The No. 4 prospect in Pennsylvania, Davis said he had visited Pitt, Penn State, Ohio State and Michigan. He canceled trips to Clemson and Georgia and is considering offers from USC, Miami and defending national champion LSU. He is in no rush to publicly name his favorites, but he could do so this summer.
“(The coronavirus) pushed everything back, but I’m not going to let it take a big toll on me,” Davis said. “Being at home, I finally got to sit down and see what coaches are talking to me the most. I’m just blessed to have options to pick from.”
In keeping with social distancing, the NCAA has banned all in-person recruiting until at least April 15. Gateway coach and athletic director Don Holl said he has taken calls from college coaches working from home.
“You could hear kids running around in the background,” he said.
Penn-Trafford’s John Ruane pointed out, “This makes last season’s film more important than normal, probably.”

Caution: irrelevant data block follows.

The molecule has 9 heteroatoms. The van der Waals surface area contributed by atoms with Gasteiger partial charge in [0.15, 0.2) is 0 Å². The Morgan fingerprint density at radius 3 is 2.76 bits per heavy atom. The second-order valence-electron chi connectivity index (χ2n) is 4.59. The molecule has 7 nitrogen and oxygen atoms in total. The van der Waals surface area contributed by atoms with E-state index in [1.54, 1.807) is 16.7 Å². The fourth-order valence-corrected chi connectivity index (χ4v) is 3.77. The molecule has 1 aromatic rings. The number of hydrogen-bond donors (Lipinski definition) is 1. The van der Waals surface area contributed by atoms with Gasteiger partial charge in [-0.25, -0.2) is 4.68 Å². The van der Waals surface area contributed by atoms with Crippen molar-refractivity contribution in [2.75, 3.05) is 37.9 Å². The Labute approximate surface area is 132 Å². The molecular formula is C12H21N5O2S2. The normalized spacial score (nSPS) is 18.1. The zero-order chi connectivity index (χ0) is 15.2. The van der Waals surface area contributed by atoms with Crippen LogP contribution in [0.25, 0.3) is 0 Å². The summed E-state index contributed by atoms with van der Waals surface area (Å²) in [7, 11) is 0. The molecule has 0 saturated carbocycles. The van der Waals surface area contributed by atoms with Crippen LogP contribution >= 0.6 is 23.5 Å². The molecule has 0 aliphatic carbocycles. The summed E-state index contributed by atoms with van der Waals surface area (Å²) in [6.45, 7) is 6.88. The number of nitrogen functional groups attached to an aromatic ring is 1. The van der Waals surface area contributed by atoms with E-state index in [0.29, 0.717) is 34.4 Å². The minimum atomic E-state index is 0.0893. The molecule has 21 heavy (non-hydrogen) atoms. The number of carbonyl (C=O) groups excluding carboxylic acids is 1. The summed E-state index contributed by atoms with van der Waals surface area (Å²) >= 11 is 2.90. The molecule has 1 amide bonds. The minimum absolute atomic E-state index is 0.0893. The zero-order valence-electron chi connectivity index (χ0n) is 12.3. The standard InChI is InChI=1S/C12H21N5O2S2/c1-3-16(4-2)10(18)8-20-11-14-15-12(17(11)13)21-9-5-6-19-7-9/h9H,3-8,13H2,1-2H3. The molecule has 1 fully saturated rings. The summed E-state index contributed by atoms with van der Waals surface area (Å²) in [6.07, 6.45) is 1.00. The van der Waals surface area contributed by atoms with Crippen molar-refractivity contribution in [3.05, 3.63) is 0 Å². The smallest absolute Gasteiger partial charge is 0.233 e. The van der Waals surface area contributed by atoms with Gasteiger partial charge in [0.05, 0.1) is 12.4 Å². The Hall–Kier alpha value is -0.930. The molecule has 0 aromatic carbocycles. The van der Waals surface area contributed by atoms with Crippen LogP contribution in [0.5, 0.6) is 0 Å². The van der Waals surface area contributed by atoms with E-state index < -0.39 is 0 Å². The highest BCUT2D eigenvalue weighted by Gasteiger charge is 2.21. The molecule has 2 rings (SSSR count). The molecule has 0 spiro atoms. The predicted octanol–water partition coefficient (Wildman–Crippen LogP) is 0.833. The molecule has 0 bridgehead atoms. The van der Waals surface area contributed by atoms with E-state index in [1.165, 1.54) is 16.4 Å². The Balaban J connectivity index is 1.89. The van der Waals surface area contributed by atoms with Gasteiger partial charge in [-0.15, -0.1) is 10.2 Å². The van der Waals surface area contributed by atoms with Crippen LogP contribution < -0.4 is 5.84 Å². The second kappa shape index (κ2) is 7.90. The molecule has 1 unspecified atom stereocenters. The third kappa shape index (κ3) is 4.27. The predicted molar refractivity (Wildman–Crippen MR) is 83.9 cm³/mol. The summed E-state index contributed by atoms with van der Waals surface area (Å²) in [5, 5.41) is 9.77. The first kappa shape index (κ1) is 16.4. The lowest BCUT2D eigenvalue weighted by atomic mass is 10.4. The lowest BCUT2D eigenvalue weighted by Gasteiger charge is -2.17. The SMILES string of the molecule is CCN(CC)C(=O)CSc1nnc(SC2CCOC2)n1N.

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— Adam Friedman (@RivalsFriedman) March 12, 2020
“Everyone is really upset about the situation,” said Adam Friedman, East Coast recruiting analyst for Rivals.com. “But it’s not like there’s something they could have done about it. There are bigger fish to fry nationally.”
Spring is usually a so-called quiet period in recruiting when in-person contact is allowed but limited to college campuses. Typically, spring games are important events, with schools inviting their top prospects. Then, in June, schools hold camps that are breeding grounds for offers and verbal commitments.